St. Andrew’s Episcopal Church, Newcastle, Maine

Dedicated in 1883, St. Andrew’s Episcopal Church is the first example of a cottage Gothic Revival style church in the United States. Designed by architect Henry Vaughan, the wood framed building is protected by a wooden shingle gabled roof and its exterior walls finished with half-timbered stucco, reminiscent of 15th century English architecture. The intricate stencil work found throughout the sanctuary, which was devised by Henry Vaughan and lovingly completed by his own hand, adorns the interior’s color scheme of primarily olive green and maroon and complements the fine stained woodwork throughout. The kneeling cushions, made by members and friends of the parish, and the numerous memorial plaques given in memory of many of its founders contribute to the sanctuary’s beauty. Tender details such as these found throughout St. Andrew’s reflect in-part the church’s mission to be a “Christ-centered, worshipping community of mutual concern and outreach, vivified by the breath of God, and living lives of gratitude and forgiveness.”

Finnish Congregational Church, South Thomaston, Maine

The Finnish Congregational Church was formally organized in 1921 in response to an influx of Finnish immigrants to the area between 1900 and 1920. The congregation’s building, built in the same year, is considered to be the first religious structure constructed by the Finnish community within Knox County. Built with salvaged materials, the primarily clapboard vernacular style structure with a tower and gable roof houses a charming and modest sanctuary finished throughout in tongue-and-groove paneling with a dining area and kitchen below for after-service gatherings and meals. Today, the Church continues in honor of its immigrant ancestors who “freely chose a new homeland, and transplanted the seed of the Finnish people to be assimilated within the American dream.”

Saint Peter’s Episcopal Church, Rockland, Maine

In 1852, the first Episcopal service was held in Rockland, which led to the formation of St. Peter’s Episcopal Church. The Church’s current structure was built in 1884 and designed by William Ralph Emerson in the Shingle style, which draws from both English and American Colonial style architecture and rejects the highly ornamental patterns of the Victorian era. The plastered textured walls with rustic posts and beams throughout the sanctuary reinforce the humble yet dignified architecture of Colonial America. Much like the pioneering spirit that comes to mind for many when seeing American Colonial style architecture, Saint Peter’s Episcopal Church has forged its own path with welcoming people from all walks of life and orientations into its home since its very beginning.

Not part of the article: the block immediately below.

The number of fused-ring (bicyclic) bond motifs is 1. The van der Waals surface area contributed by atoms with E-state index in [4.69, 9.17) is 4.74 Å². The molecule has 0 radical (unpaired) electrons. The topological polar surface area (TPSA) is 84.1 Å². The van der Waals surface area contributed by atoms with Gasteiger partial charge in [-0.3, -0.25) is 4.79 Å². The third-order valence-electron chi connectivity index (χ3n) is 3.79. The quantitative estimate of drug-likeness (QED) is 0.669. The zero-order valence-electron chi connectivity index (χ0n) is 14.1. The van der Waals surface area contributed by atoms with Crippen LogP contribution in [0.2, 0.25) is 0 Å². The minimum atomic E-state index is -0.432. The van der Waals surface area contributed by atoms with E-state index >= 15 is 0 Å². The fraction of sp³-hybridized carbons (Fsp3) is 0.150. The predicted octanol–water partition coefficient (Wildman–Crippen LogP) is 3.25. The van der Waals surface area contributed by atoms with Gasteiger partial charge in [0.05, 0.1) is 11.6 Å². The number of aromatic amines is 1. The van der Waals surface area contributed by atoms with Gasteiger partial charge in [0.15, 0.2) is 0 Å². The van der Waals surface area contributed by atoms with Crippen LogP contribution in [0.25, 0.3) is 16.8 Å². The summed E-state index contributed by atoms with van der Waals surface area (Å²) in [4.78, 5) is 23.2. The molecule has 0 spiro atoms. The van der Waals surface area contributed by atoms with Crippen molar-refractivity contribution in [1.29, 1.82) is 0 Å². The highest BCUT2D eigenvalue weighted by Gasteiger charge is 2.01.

Old German Meeting House, Waldoboro, Maine

Built in 1772, the Old German Meeting House was the center of the German Lutheran community, who began immigrating to Waldoboro in 1740 at the invitation of Samuel Waldo, promising a better life. The austere two-and-a-half story clapboard building with gabled roof, which resides next to a burial ground, has been lovingly preserved by the German Protestant Society since 1810. Using only natural light from its many windows, the meeting house’s interior with its plastered walls painted a soft gray, remains largely intact with its original vernacular design containing a wood stove, organ, wooden box pews and a goblet-shaped pulpit. Today, the Old German Meeting House serves as a testament to the German community who helped establish the Waldoboro community.

Cathedral Church of St. Luke, Portland, Maine

Formed in 1851, the Cathedral Church of St. Luke was chosen to be the cathedral church for the Episcopal Diocese of Maine in 1866. Its current structure, built in the Gothic Revival style, was designed by Charles Coolidge Haight and completed in 1868. The sanctuary, with its quintessential Gothic Revival elements such as vaulted ceilings and high pointed arches throughout, reflects the philosophical thought associated with Anglo-Catholicism. The parish is particularly fond of the following sanctuary components: the Wright Memorial Rose Window Array (1898) installed above the altar and attributed to the Whitefriars Glass Company; the Incarnation Reredos & High Altar Assembly (1925), designed by Ralph Adams Cram and sculpted by Ernest G. Pellegrini; and the Cathedral’s organ which was designed by Ernest M. Skinner and installed in 1925. Following in the path of modern Episcopalianism, the Cathedral Church of St. Luke’s mission is “to restore all people to unity with God and each other in Jesus Christ.”